Feb 15, 2024 - Business

Witness raises $3.5M to renew the web's trustworthiness

Illustration of a pattern of check marks in connected cubes.

Illustration: Shoshana Gordon/Axios

Witness, a startup that extends blockchain verifiability to everyone, has secured a $3.5 million seed round led by Haun Ventures, with participation by Coinbase Ventures and various angel investors.

Why it matters: "We're starting to see this cusp where it's: Can we trust what we see on the internet anymore? Lately, the answer has been no," Witness co-founder Joe Coll tells Axios.

Details: Witness has built infrastructure to make it easy for developers of any kind of application — including a traditional website — to take advantage of blockchains' power to verify crucial information. And to do it at no or little cost.

  • In particular, the team points to time. The ability to prove that some digital artifact was created or some action online was taken at a specific moment.

Quick take: In the era of deepfakes, it would be nice to be able to prove that, say, this photo of this disaster really was taken at the time it purports to have been snapped.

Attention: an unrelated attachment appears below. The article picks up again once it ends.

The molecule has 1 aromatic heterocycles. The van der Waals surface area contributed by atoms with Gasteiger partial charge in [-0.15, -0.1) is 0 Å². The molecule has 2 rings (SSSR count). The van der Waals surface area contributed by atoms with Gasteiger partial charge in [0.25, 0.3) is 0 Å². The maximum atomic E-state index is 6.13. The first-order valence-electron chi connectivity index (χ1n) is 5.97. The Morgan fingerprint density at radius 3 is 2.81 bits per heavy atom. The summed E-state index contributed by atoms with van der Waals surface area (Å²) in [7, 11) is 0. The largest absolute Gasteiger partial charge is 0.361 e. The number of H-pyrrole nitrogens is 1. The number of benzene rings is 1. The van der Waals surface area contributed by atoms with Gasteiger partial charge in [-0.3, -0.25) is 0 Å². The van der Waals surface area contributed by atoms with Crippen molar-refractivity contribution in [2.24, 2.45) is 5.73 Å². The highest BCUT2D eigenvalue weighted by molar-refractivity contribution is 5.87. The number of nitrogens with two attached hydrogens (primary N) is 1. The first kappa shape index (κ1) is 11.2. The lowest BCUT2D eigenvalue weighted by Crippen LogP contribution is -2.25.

How it works: Witness provides an infrastructure for developers to dump proofs of various actions, which the company ultimately puts on-chain.

  • Anyone who wants to check something's authenticity could verify it from the proof.

Between the lines: Any on-chain transaction costs a little to log on-chain, and logging thousands of proofs for individual websites would be prohibitively costly. So Witness collectivizes that expense.

  • It consolidates the many individual proofs into a giant one, which is the one it logs on-chain.

Be smart: That way, it's negligible to log any one proof, so it's easy to make it free for users.

  • Coll says that, theoretically, Witness could scale to enormous levels, such as allowing every action taken on a social media site to get a verifiable timestamp.

The big picture: This is likely one of those utilities that will lead to surprising use cases. Coinbase, on its own, is already providing users verification of their identity through KYC/AML (know your customer/anti-money laundering) checks.

Of note: Witness aims to build a broad application in the media industry. Now Media, a web3 digital platform, has already begun using blockchains to authenticate the provenance of news and its artifacts.

What we're watching: "This attestation space is entirely underexplored," Coll said. "We think by unlocking this provable when certain actions happened, it actually allows applications online to interact in a more interesting way."

  • A usable first version will be available to developers Thursday.
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